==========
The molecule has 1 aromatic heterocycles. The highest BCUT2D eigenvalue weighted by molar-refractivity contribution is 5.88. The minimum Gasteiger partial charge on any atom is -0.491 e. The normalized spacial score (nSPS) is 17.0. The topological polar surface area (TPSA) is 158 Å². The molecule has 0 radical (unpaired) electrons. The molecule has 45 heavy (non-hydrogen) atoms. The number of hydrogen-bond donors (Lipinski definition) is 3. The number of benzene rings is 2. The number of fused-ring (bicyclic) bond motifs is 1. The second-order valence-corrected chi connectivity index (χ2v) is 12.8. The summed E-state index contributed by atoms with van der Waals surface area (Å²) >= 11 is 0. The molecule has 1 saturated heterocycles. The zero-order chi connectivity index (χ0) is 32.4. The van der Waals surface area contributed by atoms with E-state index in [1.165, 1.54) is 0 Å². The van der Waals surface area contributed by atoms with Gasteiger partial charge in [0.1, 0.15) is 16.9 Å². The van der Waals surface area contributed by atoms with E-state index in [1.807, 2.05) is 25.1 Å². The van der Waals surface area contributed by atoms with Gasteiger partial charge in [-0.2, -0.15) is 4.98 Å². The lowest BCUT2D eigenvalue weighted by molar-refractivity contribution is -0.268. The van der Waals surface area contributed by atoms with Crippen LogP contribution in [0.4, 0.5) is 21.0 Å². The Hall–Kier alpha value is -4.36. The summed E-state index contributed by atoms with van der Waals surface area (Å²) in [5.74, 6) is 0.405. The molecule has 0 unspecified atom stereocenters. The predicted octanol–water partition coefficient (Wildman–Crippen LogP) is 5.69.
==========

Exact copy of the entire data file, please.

The molecule has 1 aromatic heterocycles. The highest BCUT2D eigenvalue weighted by molar-refractivity contribution is 5.88. The minimum Gasteiger partial charge on any atom is -0.491 e. The normalized spacial score (nSPS) is 17.0. The topological polar surface area (TPSA) is 158 Å². The molecule has 0 radical (unpaired) electrons. The molecule has 45 heavy (non-hydrogen) atoms. The number of hydrogen-bond donors (Lipinski definition) is 3. The number of benzene rings is 2. The number of fused-ring (bicyclic) bond motifs is 1. The second-order valence-corrected chi connectivity index (χ2v) is 12.8. The summed E-state index contributed by atoms with van der Waals surface area (Å²) >= 11 is 0. The molecule has 1 saturated heterocycles. The zero-order chi connectivity index (χ0) is 32.4. The van der Waals surface area contributed by atoms with E-state index in [1.165, 1.54) is 0 Å². The van der Waals surface area contributed by atoms with Gasteiger partial charge in [0.1, 0.15) is 16.9 Å². The van der Waals surface area contributed by atoms with E-state index in [1.807, 2.05) is 25.1 Å². The van der Waals surface area contributed by atoms with Gasteiger partial charge in [-0.2, -0.15) is 4.98 Å². The lowest BCUT2D eigenvalue weighted by molar-refractivity contribution is -0.268. The van der Waals surface area contributed by atoms with Crippen LogP contribution in [0.4, 0.5) is 21.0 Å². The Hall–Kier alpha value is -4.36. The summed E-state index contributed by atoms with van der Waals surface area (Å²) in [5.74, 6) is 0.405. The molecule has 0 unspecified atom stereocenters. The predicted octanol–water partition coefficient (Wildman–Crippen LogP) is 5.69.